Minnehaha phenology June 2 2019 (Part 1)

By the second of June the early spring plants were mostly done and gone.  A  large number of invasive plants that do not belong in the Minneahaha Glen were showing their pushy selves.  The discoveries were so numerous that I’ve divided the day’s finds into two posts.

The Narrow-leaved Bittercress (Cardamine impatiens) seems to like disturbed ground.  Many plants we call weeds are the ones that grow on margins of fields and pathways.  This weed is incredibly invasive and will take over the understory if allowed.

I think I should just pull it up.  I wonder what the Park Board thinks of that?

The Minnesota Department of Transportation has a list of noxious weeds and Narrow-leaved bittercress is on it, classified as “Prohibited: Control.”  But who enforces that?

Creepy Jenny or Moneywort (Lysimachia nummularia) is another garden plant that has escaped into the wild, and likes a streamside damp location.

A surprise to find on Ard Godfrey’s dam: Creeping Jenny can out-compete the ephemeral forest plants.  I found only this one example of this plant.

Catnip (Nepeta cataria) can spread aggressively but this particular example is just minding its own business.  It’s not native to North America.

You don’t want catnip in the garden.  It tends to rampage.

The native Canada Mayflower at bloom in June.

The small inflorescence of the Canada Mayflower, which I did not expect to see this year.

False Solomon’s Seal (Maianthemum racemosum) is a common North American native.  It is distinguished from the true Solomon’s Seal by this upright flower cluster.  The true Solomon’s Seal has pendant flowers below its single arching stem.

False Solomon’s Seal has leaves slightly like the true Solomon’s Seal, though this plant is much more a chartreuse green than the other.

Clustered Black Snakeroot (Sanicula odorata) has no fan club, no press agent, no spotlight.

Had I known that the Clustered Black Snakeroot was called Sanicula odorata, I would have tried to see what it smells like.

Wild Strawberry (Fragaria virginiana) was used to create the hybrid strawberry we see as market berries.  The wild fruits are very small.

The wild strawberry does indeed fruit, though the berries are very well-hidden under the leaves.

Canada Moonseed (Menispermum canadense) can get mistaken for wild cucumber, or grapes.  This is a native, a woody climber with poisonous fruits containing crescent-shaped seeds.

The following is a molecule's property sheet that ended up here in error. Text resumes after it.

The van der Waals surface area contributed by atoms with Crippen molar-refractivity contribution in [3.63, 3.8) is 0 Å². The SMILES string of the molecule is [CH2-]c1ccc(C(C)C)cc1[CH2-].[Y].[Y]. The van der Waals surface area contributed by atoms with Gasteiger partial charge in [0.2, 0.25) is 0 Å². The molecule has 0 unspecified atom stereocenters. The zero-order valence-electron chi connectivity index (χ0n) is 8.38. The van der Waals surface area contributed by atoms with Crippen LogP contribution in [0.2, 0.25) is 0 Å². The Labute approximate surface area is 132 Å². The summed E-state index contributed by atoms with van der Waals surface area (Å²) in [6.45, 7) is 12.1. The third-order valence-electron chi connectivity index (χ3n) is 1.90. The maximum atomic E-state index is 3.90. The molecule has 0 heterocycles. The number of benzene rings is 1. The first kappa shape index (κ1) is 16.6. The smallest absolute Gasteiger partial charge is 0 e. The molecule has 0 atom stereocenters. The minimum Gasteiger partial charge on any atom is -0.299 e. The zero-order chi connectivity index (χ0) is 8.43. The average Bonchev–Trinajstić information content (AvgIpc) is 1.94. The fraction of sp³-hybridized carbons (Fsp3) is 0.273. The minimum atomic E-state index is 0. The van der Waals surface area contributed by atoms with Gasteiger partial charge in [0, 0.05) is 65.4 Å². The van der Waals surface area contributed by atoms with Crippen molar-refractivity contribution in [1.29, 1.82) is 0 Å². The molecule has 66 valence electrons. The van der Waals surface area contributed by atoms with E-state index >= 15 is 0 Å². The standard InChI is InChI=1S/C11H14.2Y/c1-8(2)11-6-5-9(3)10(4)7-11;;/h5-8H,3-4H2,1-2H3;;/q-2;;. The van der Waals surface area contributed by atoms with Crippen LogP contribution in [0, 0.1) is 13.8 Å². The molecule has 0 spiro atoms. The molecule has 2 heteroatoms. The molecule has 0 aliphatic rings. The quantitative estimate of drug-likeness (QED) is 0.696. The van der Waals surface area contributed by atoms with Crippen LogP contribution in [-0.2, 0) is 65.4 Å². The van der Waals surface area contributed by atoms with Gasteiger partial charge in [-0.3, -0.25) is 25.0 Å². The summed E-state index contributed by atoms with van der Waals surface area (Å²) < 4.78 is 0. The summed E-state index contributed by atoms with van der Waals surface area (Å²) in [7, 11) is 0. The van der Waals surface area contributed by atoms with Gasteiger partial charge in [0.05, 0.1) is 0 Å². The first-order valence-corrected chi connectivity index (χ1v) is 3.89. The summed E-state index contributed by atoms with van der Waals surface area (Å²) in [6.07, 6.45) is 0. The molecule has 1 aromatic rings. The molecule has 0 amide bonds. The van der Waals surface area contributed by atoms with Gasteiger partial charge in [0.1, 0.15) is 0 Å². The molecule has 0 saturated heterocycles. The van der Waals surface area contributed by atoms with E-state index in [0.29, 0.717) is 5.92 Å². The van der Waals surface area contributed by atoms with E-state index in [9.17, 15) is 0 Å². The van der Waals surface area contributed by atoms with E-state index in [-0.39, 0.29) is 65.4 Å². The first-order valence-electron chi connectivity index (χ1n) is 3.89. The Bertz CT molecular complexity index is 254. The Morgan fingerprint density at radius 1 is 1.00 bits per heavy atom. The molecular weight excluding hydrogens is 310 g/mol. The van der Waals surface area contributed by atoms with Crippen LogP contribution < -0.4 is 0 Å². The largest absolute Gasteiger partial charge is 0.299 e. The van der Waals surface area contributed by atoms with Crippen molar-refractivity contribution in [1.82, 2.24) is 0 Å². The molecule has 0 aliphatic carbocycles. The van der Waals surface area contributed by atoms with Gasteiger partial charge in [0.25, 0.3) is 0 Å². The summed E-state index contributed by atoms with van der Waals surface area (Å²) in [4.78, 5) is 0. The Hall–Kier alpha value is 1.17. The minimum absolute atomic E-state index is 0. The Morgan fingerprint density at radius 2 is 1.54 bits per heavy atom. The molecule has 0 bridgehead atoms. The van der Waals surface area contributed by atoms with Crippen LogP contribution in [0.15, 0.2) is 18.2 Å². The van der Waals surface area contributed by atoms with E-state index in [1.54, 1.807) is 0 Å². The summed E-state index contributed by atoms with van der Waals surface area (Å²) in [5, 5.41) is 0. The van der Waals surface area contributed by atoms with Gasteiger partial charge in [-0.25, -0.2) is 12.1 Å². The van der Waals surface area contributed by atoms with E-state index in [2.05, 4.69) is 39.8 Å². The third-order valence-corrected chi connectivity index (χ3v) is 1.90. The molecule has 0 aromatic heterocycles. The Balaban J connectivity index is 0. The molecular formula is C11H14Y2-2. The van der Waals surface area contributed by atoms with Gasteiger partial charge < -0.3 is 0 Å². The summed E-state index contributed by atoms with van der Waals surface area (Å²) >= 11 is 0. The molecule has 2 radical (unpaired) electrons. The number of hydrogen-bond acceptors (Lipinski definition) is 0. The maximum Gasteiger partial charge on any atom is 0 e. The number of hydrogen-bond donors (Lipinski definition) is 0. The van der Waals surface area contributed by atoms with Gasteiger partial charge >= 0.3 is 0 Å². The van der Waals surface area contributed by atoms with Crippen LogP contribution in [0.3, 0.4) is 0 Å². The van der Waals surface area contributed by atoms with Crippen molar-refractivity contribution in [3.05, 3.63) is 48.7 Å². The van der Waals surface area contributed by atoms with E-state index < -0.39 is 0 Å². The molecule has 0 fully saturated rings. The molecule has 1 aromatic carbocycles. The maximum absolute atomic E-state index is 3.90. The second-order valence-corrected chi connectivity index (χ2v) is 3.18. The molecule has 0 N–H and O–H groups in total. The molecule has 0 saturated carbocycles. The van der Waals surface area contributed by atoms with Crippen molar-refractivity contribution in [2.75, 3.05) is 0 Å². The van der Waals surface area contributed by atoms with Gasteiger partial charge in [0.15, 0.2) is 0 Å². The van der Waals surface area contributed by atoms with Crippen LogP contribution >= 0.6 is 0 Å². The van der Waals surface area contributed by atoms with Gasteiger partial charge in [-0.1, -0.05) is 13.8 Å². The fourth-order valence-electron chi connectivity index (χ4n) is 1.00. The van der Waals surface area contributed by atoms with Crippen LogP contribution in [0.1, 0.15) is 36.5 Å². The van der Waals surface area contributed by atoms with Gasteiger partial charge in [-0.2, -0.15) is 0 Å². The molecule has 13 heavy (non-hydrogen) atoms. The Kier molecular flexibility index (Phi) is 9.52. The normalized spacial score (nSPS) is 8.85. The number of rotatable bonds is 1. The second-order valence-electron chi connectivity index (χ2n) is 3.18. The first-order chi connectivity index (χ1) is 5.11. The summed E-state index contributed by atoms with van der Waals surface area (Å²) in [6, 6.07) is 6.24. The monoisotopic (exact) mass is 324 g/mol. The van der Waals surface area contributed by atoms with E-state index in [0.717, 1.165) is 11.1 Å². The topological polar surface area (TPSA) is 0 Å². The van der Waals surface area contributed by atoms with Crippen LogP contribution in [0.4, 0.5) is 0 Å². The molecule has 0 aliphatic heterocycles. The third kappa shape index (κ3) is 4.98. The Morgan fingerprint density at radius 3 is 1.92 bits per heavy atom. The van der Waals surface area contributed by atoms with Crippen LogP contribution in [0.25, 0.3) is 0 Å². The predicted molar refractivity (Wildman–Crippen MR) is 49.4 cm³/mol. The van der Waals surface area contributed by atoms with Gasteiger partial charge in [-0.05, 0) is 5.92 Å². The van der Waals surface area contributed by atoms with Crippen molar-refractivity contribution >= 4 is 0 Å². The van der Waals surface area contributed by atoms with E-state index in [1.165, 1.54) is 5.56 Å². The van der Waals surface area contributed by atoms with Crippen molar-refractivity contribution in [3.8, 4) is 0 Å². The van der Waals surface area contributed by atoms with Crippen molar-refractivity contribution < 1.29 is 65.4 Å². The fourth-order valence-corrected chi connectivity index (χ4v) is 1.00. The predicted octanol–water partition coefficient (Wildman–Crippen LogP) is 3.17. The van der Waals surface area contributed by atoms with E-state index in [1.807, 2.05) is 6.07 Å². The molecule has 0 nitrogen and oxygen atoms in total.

Moonseed can have several slightly different leaf shapes, so don’t be confused with vines like the river grape.  Both fruit at about the the same time.

Hound’s Tongue is also called Gypsy Flower (Cynoglossum officinale).  It was introduced into North America from Europe.  It grows in weedy places, like the trailside where I found it in Minnehaha Park.

Hound’s Tongue has flowers that can be blue or red or purple, all on the same plant at the same time.

Silverweed Cinquefoil (Potentilla anserinawill bloom with some bright yellow simple flowers.    There may be at least two kinds of agrimony in the park, and this one is likely Roadside Agrimony (Agrimonia striata).

Common Silverweed is another name for the Silverweed Cinquefoil.  Despite its name, this is not common in Hennepin County.    While this looks like Silverweed it turns out to be one of the agrimonies.

Tree nuts have never been a commercial crop in Minnesota, with the black walnut being our most reliable nut producer.  It’s Oregon that grows a huge hazelnut crop.  But here is the Beaked Hazelnut (Corylus cornuta), a shrub that can get to 20 feet tall and certainly produces edible nuts.

I admit that I intend to collect and eat some Beaked Hazelnuts..

The lovely thing about the Nannyberry (Viburnum lentago) is the smooth glossy leaves.  It looks almost tropical in the Minnesota woodland.

Nannyberry also has edible berries, which most viburnums do not.

Sensitive Fern (Onoclea sensibilis) seen here growing next to a vandalized  park bench.  The vandalism in the park is sickening.  It’s also true that the Park Board does not spend enough money on park maintenance.  (Possibly because they don’t have the money to spend.  The Park Board has always been short of funds.)

Sensitive fern likes a wet environment.  Springs occur on both sides of the creek.

If you wish to identify trees by their leaves, it helps to have seedlings close to the ground.  This is probably the Northern Red Oak (Quercus rubra).  It’s native in North America and a terrible invasive problem across parts of Europe.

Northern Red Oak can hybridize with the Pin Oak, but I lean towards this being the Red Oak.

The Common Hackberry (Celtis occidentalis) is increasingly common in the Minneapolis urban forest.  The Park Board, which has charge of all the street trees in Minneapolis, includes it in their plantings.  Hackberry doesn’t have a “category killer” disease like the emerald ash borer or Dutch elm disease.  Birds like the hackberries and spread them around.

Common Hackberry is common in Minnehaha Park, where it’s easy to find mature trees and small saplings.

The American Basswood (Tilia americana) is an important tree in the Minnehaha forest.  It is among the tallest and longest-lived.  And the flowers smell lovely.

Basswood leaves can be 6 or 10 inches long.

A modest, compact plant: The Prickly Ash (Zanthoxylum americanum).  This was not growing in a dense thicket as can often be found, despite how this photo was cropped.  I wanted to make the thorns on the stem visible.

Prickly Ash twigs are useful to chew if you have toothache.  It is even called the toothache tree because of it.